Arlington Heights IL is a sprawling Chicago suburb to the northwest of the city with a population of more than 75,000. It contends with nearby Palatine and Schaumburg for the title of the largest village in the United States.
The village is known in horse racing circles as the home of a large thoroughbred track, Arlington Park.
For more than 31,000 homeowners, however, Arlington Heights is where they hang their hats, raise their families and take care of their houses. Given that two-thirds of the homes in Arlington Heights are at least 35 years old, it should come as no surprise that homeowners there wrestle with the same repair and maintenance problems that plague owners of older homes everywhere, including problems with water in their basements.
Most homes in Arlington Heights have basements and frequently experience seepage problems. Even though there are different reasons for seepage, many of the problems can be corrected or prevented by installing drain tile.
Drain Tile Stops Wet Basements in Arlington Heights Homes
Many homeowners are confused by the term “drain tile” because it calls to mind something that is used on floors or bathroom walls. Back when subsurface drains were first used, they were made of clay roofing tiles but modern-day drain tile is constructed of plastic pipe.
Drain tile can be installed inside or outside the foundation and functions the same way in either case. Perforated pipe is laid next to the foundation footings in a surrounding bed of washed gravel and connected to a sump basin. Underground water pressure is relieved by the pipe and the water that enters the pipe is carried to a sump pump for removal from the house.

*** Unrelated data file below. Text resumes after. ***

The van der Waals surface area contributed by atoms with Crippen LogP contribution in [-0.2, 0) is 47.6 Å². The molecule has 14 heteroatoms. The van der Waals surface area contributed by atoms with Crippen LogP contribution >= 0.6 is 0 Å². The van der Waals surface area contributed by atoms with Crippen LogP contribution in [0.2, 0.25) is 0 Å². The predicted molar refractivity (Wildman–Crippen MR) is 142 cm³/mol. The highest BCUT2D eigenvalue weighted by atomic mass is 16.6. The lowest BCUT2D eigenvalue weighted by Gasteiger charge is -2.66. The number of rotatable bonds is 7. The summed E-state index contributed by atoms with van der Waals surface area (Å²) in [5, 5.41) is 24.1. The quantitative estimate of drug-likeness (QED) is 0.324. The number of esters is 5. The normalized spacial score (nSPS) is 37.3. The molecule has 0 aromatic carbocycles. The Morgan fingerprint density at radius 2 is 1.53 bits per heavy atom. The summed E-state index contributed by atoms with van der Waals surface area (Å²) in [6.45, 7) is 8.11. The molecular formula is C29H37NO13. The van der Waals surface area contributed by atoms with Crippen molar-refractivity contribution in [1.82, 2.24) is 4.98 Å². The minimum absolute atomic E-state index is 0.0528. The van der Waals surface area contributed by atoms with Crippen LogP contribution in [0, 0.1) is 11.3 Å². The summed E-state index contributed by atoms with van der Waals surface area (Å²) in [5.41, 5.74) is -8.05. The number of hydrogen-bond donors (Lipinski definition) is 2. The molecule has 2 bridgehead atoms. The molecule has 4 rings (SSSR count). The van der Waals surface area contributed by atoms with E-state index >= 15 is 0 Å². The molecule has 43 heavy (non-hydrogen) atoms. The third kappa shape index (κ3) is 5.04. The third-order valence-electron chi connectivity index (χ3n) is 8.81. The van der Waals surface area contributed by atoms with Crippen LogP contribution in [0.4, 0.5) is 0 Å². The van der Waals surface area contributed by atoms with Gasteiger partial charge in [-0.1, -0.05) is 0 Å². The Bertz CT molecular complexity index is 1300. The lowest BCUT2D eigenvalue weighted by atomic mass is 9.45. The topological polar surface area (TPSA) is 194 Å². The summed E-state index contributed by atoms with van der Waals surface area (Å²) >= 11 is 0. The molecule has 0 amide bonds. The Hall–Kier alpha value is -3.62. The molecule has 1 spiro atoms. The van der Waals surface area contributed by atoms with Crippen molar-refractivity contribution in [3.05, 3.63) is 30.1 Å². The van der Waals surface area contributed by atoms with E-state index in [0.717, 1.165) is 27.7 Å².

Whether to install interior or exterior drain tile is determined by the source of water in the basement. If water is seeping into the basement through cracks in the floor or through the cove joint between wall and floor, interior drain tile is recommended. If seepage is coming through the wall because of deteriorated mortar joints or porous masonry units or concrete, then exterior drain tile is needed.
Installing interior drain tile begins with removing a strip of concrete around the perimeter of the basement floor and digging down to the bottom of the footings. Washed gravel is added to a depth of several inches and then flexible, corrugated, perforated pipe, wrapped in a sock of filtration fabric is laid on top. The pipe is connected at both ends to the sump pump, more washed gravel is added and the cement floor is replaced.
When the water table rises and creates hydrostatic pressure under the foundation, water that would ordinarily enter the basement through the cove joint or cracks in the floor goes into the pipe instead and is carried off to the sump pump for discharge.
Exterior drain tile is often installed when an exterior waterproofing membrane is being applied to seal the wall against water penetration but can also be done as a stand-alone project. Washed gravel is poured into the bottom of the excavation that has been dug for the membrane to be installed and perforated, rigid PVC pipe, which stands up well against soil exposure and exterior pressures, is laid in and connected to a sump basin. More washed gravel goes on top and the excavation is backfilled.
Ground water pressure is alleviated by the exterior drain tile pipe and the water is carried to a sump pump instead of being forced through or over the foundation wall.
Regardless of whether interior or exterior drain tile is required, a homeowner in Arlington Heights with a wet basement will need the advice and services of a basement waterproofing contractor. At U.S. Waterproofing, we have protected thousands of homes with drain tile on either side of the foundation wall among the more than 300,000 satisfied customers we have served since 1957. So, why not ask for our free advice?